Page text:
Big Bill has just finished recording a new CD titled Born Lover, which was produced by Bob Margolin and Brian Bisesi. This is one to watch for.
Andrew “Jr. Boy” Jones. Dallas born in 1950, this is one of the Lone Star State’s favorite sons. Jr. Boy was playing guitar professionally by the time he was 16, working with the likes of the legendary Freddie Kings’ Thunderbirds, Bobby Patterson’s Mustangs, Johnnie Taylor, R.L. Griffin and Charlie Robertson. He also worked with the Swamp Boogie Queen herself, Katie Webster on her Swamp Boogie Queen CD. While working as a session player in San Francisco, he signed on with Charlie Musselwhite for a number of years, appearing on Ace of Harps (1990), Signature (1991) and In My Time (1993)– all on the Alligator label.
Be sure to check out one of his performances and find out what folks in Texas have known for years.
Beverly “Guitar” Watkins. Born in 1939 in Atlanta this rockin’ blues mama is probably best known for her work with Piano Red (who later became known as Dr. Feelgood). If lowdown, foot stompin’ blues is your thing, you’re gonna want to run, not walk to one of her shows during the Blues Bash. As you’ll find out, she plays a mean guitar, often duckwalking or playing with her teeth, and her voice … well, her voice is the blues, plain and simple.
She’s got several shows lined up – Sticky Fingers, the Isle of Palms Recreation Center, the Charleston County Library. Make sure you get to at least one of them. You’ll be kicking yourself if you don’t.
The list goes on. Other notable performers include local faves, King Tyrone & the Graveyard Ramblers. If you’ve never experienced swamp blues à la front maniac Jim Quick and the guys, check out their show at J.B. Pivots. You won’t be disappointed. Pivots is also bringing back Johnny Rawls and his topnotch band. Davis Coen is another act to catch. In fact, I’ll be writing a piece on his new CD, Blues Lights, in the next issue. Daddy Mack Blues Band, out of Memphis, is back by popular demand. Blues bard Jeff Norwood is another great show. If you haven’t seen Stone Cold Sarah Cole before, do it now! I’ve seen this teen guitarist at the last two National Women In Blues Festivals in Wilmington, N.C. and she rocks! Sharrie Williams & the Wise Guys … She’s dynamite. Juke Joint Johnny on harp, another must-see. Maurice John Vaughn and the BJ Emery Band mix some classic Chicago blues with soul and south side funk. Wanda Johnson … Paul Geremia … Dr. Pickup (all the way from France) … If you’re any kind of a blues fan, you’ll want to be at the Blues Bash.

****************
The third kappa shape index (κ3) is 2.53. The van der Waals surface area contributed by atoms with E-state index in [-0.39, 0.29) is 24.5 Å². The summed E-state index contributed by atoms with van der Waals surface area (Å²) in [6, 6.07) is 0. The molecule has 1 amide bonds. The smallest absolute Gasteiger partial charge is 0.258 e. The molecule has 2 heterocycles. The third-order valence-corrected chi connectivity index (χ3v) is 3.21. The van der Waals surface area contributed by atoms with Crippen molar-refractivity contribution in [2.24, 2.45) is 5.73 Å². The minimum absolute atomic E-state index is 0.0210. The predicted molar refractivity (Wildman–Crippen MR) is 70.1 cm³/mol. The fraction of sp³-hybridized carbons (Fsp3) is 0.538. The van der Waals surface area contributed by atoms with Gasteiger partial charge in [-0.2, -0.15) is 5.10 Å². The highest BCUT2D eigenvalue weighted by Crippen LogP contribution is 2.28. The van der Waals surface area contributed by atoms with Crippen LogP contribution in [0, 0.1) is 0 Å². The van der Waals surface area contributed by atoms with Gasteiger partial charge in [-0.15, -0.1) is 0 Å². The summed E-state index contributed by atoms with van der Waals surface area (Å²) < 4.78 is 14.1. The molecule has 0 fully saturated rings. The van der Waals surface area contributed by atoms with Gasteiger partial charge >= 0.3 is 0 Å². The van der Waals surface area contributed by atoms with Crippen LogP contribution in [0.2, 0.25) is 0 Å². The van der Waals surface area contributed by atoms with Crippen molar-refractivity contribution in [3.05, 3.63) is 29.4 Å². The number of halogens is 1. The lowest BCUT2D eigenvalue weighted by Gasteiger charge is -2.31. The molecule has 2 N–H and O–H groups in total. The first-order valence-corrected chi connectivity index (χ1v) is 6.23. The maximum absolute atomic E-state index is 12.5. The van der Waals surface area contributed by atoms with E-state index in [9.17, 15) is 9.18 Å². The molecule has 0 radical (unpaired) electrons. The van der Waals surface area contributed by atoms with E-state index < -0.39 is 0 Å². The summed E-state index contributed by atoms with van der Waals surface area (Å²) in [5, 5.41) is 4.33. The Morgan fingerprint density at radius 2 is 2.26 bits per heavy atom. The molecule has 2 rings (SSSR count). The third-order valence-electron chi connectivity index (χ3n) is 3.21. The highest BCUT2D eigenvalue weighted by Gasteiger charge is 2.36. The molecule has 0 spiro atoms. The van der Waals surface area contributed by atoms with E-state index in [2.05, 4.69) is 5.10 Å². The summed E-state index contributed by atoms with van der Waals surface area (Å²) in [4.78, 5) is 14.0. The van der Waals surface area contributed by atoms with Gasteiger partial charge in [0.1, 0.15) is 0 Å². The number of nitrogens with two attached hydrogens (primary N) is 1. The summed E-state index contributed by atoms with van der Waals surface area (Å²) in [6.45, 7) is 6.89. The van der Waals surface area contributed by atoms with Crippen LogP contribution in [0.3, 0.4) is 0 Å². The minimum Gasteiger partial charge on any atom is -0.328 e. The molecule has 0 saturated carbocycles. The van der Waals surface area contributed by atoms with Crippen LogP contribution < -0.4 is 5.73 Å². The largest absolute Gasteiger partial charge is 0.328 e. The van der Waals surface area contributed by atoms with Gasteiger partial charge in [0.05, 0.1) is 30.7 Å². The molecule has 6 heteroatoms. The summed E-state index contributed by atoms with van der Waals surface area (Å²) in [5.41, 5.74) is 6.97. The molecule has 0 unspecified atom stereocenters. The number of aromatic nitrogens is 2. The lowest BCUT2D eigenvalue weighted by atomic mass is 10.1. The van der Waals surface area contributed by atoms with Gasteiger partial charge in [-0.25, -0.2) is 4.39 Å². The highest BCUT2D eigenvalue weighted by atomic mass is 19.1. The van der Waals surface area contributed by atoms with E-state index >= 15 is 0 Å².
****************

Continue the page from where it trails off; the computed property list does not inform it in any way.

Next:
Tickets to the individual shows are super reasonable. Sometimes admission is free and the rest of the time prices range from $3 to $15. For more information and a full schedule, visit http://www.bluesbash.com, send an email to email@example.com or call 843-762-9125. If you’re looking for accommodations, stay where the artists stay: the Inn at River Crossing in Mt. Pleasant, S.C. Mention the Blues Bash and get a special rate. Call 843-884-5853 or visit the website at http://www.theinnattherivercrossing.com .
I couldn’t be happier that JohnFM is now streaming on the Web at http://www.johnfm.net. According to station owner John Broomfield, WWJN, better known as 104.9 John FM began streaming its beach, boogie, blues and jazz tunes to the world in November 2008. The format is what attracted me to John FM, but until now I could only catch a signal on a road trip down to the Hilton Head/Savannah area.There’s a real depth to the station’s programming. Every time I tune in to this station, there’s some great old soul song playing or a blues shuffle I’ve never heard.
It’s early beach music, from the obscure to the classic – pieces like “You Can’t Lose What You Ain’t Never Had” by Muddy Waters or “Hamhocks” by Big Joe Maher; oh, and “Baby What You Want Me To Do” from Jimmy Reid (I love Jimmy Reid); the early Dominoes; Big Joe and the Dyna-Flows and so many more.
If you’re familiar with the Carolinas, you know what I’m talking about. It’s early beach music, from the obscure to the classic – pieces like “You Can’t Lose What You Ain’t Never Had” by Muddy Waters or “Hamhocks” by Big Joe Maher; oh, and “Baby What You Want Me To Do” from Jimmy Reid (I love Jimmy Reid); the early Dominoes; Big Joe and the Dyna-Flows and so many more.